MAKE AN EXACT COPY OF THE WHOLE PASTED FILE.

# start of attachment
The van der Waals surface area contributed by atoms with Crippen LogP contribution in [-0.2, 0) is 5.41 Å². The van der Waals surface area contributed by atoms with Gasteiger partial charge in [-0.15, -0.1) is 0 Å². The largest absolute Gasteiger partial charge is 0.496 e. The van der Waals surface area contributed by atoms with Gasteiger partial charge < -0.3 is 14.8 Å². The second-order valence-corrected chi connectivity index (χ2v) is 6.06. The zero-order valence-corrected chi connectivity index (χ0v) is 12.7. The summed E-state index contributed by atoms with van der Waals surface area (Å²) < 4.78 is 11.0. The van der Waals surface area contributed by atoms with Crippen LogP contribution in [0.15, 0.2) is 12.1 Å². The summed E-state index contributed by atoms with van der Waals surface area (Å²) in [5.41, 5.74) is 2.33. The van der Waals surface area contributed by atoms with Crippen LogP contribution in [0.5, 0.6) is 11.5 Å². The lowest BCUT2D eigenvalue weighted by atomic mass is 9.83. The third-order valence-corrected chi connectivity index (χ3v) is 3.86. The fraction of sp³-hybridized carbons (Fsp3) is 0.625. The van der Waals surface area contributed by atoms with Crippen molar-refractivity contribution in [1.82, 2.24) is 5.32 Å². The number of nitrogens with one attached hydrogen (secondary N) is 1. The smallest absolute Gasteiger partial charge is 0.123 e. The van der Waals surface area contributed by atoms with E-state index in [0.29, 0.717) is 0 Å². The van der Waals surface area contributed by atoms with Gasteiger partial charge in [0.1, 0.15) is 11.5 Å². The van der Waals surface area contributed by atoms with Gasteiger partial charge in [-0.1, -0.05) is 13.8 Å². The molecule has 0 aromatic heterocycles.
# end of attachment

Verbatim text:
The van der Waals surface area contributed by atoms with Crippen LogP contribution in [-0.2, 0) is 5.41 Å². The van der Waals surface area contributed by atoms with Gasteiger partial charge in [-0.15, -0.1) is 0 Å². The largest absolute Gasteiger partial charge is 0.496 e. The van der Waals surface area contributed by atoms with Gasteiger partial charge < -0.3 is 14.8 Å². The second-order valence-corrected chi connectivity index (χ2v) is 6.06. The zero-order valence-corrected chi connectivity index (χ0v) is 12.7. The summed E-state index contributed by atoms with van der Waals surface area (Å²) < 4.78 is 11.0. The van der Waals surface area contributed by atoms with Crippen LogP contribution in [0.15, 0.2) is 12.1 Å². The summed E-state index contributed by atoms with van der Waals surface area (Å²) in [5.41, 5.74) is 2.33. The van der Waals surface area contributed by atoms with Crippen LogP contribution in [0.5, 0.6) is 11.5 Å². The lowest BCUT2D eigenvalue weighted by atomic mass is 9.83. The third-order valence-corrected chi connectivity index (χ3v) is 3.86. The fraction of sp³-hybridized carbons (Fsp3) is 0.625. The van der Waals surface area contributed by atoms with Crippen molar-refractivity contribution in [1.82, 2.24) is 5.32 Å². The number of nitrogens with one attached hydrogen (secondary N) is 1. The smallest absolute Gasteiger partial charge is 0.123 e. The van der Waals surface area contributed by atoms with E-state index in [0.29, 0.717) is 0 Å². The van der Waals surface area contributed by atoms with Gasteiger partial charge in [0.1, 0.15) is 11.5 Å². The van der Waals surface area contributed by atoms with Gasteiger partial charge in [-0.1, -0.05) is 13.8 Å². The molecule has 0 aromatic heterocycles.